I have really gotten very little, if any, support or encouragement
  from anyone.  My question is this:  Has anyone else done this or
  taught their child cursive earlier than the 'normal' 3rd grade?
  What helped?  What made it harder?  Thanks." -- Nicole

      Our Readers' Responses 

  "Yes, my son was ready for cursive at age 7.  We used Handwriting
  Without Tears -- http://www.hwtears.com -- for printing, and HWT
  has a 'cursive readiness' test in their materials.  While he was
  still working on printing, we added the cursive.  He found it much
  easier due to how the letters are connected, which cuts down on the
  number of times one has to lift the pencil.  HWT's program is gentle
  and fun for an audio-visual learner.  It is fairly inexpensive, and
  there are hundreds of free downloads on the HWT site.

  My main reason to learn cursive was so my son could choose between
  the two which was more comfortable for him.  I do a mix of print and
  cursive when I write.  I also wanted him to be able to read cursive
  -- like the letters his three grandmas send to him!" -- Julie C.


  "Nicole -- My 6 year old learned some basic printing in kindergarten
  using Handwriting Without Tears.  It was just enough to learn to
  recognize and write the letters, but very little emphasis on penmanship
  of any kind.  But this year I am teaching him cursive handwriting and
  have been amazed at how easily he has picked it up and how it seems
  that the writing practices have helped develop his fine motor skills.
  Best of all, he really enjoys learning cursive and gets quite impressed
  with himself as he sees his own improvement.  I've been using Abeka's
  Cursive Writing curriculum for first graders.  It's a perfect level
  for young ones because they introduce one letter at a time and combine
  it with words and sentences for early readers.  I believe that with
  a relaxed and encouraging environment, learning to write in cursive
  is perfectly appropriate for first graders.  In addition to the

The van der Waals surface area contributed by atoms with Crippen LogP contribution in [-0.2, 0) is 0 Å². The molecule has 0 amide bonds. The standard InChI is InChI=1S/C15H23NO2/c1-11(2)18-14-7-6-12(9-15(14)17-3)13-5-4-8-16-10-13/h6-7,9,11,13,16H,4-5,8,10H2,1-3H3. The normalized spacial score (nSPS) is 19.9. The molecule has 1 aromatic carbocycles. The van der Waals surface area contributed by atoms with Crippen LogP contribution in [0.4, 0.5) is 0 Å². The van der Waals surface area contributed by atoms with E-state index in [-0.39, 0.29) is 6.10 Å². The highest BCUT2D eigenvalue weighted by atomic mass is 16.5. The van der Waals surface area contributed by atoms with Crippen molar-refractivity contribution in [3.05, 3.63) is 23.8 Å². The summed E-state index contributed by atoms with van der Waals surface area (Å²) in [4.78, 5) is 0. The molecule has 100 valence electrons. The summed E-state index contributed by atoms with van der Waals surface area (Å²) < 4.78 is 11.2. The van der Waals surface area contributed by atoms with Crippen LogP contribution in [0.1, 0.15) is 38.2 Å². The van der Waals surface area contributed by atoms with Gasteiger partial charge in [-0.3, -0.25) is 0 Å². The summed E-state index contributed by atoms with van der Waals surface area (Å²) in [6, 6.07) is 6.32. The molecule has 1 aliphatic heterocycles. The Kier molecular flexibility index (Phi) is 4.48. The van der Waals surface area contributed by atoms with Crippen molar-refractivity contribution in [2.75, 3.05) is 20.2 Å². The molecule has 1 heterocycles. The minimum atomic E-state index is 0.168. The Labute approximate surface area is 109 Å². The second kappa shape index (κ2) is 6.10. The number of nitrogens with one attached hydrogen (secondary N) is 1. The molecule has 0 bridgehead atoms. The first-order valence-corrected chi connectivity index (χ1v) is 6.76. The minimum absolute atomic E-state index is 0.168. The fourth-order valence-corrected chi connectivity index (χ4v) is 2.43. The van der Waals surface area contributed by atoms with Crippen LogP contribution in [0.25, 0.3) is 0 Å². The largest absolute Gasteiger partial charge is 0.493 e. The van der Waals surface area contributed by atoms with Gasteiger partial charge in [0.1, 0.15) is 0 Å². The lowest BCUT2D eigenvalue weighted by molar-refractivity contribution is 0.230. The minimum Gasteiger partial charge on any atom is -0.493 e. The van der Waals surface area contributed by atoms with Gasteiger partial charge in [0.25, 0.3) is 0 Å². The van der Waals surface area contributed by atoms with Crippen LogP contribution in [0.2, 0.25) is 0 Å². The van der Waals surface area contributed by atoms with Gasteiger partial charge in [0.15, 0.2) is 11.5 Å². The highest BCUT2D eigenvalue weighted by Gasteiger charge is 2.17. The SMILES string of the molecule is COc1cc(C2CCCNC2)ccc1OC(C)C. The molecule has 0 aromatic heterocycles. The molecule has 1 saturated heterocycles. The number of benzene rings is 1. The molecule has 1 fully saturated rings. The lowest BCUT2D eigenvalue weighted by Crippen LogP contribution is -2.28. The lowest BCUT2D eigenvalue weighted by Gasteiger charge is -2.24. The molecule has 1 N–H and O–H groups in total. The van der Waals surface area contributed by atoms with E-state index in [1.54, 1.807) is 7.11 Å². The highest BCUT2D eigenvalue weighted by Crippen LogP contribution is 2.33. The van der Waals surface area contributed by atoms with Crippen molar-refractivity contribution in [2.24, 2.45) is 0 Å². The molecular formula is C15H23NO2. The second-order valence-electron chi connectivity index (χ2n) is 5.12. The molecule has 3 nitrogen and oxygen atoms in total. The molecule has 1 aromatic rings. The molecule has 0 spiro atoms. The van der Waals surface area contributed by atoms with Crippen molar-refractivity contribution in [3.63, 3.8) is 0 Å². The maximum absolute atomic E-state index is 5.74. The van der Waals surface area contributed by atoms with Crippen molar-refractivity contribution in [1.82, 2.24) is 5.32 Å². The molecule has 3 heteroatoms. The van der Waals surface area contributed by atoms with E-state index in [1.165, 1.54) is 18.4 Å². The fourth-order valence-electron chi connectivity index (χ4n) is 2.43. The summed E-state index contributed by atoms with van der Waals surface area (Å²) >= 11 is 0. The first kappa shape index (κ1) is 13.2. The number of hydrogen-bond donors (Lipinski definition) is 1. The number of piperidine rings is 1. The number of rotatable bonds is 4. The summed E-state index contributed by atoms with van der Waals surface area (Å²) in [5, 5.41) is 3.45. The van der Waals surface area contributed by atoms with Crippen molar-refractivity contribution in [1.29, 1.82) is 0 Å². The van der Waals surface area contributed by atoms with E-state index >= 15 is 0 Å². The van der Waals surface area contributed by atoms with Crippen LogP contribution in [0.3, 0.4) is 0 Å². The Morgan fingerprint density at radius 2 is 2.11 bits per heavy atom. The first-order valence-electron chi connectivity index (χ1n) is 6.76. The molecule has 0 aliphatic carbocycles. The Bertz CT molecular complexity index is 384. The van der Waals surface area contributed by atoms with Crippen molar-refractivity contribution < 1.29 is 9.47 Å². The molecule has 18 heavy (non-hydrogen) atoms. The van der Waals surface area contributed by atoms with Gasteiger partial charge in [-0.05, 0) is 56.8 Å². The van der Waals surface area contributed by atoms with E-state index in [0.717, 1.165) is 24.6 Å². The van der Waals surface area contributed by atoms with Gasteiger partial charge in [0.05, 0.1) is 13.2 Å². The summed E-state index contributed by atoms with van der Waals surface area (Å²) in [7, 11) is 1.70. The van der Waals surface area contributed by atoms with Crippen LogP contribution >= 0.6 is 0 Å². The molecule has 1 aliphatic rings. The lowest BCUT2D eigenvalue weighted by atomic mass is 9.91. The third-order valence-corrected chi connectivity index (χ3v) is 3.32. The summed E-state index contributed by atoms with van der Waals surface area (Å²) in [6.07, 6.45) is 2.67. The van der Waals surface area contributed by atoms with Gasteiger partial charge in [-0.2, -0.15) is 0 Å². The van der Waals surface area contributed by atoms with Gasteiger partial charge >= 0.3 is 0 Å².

cursive writing, I have him copy things like days of the week, colors,
  Bible verses, phonics charts, etc. in his printing so he'll also have
  a strong foundation in Manuscript writing." -- Vicki B.

     Answer our NEW Question

  "My question concerning homeschooling high school is for the student
  who probably isn't interested in going to college.  I have one who
  is a real 'hands on' learner.  He loves making things, building things,
  creating things, fixing things, inventing things even -- as long as
  it's with his hands.  Not that those things don't require using his
  brain, mind you, but he's not a book learner.  Let's just say, college
  would not be his first choice as a goal for his future.

  Would you recommend he be coaxed a little more toward the academics
  he would need to attend college?  Or should I settle (with him as a
  freshman) on teaching basic math and minimum requirements on science,
  for example, rather than higher level courses?  What would you
  recommend to get him ready for the work force or entrepreneurship?
  Thanks." -- Lynda


  Your answer to Lynda's question will be featured in Monday's special
  High School Edition of our newsletter! 

  Please send your email to:  mailto:HN-answers@familyclassroom.net

     Ask YOUR Question

  Do you have a question you would like our readers to answer?

  Send it to mailto:HN-questions@familyclassroom.net and we'll see
  if we can help you out in a future issue!

     Need Immediate Help?

  Visit our Homeschool Encouragement Center!  This is a live 24/7
  'chat' area where you can talk with our homeschool counselors
  by typing in a box.  When you get there, just introduce yourself
  and let them know that Heather sent you!

  This ultra-safe chat is supervised by experienced moms who are
  there to serve and share their wisdom... or just offer a listening
  ear and encouragement.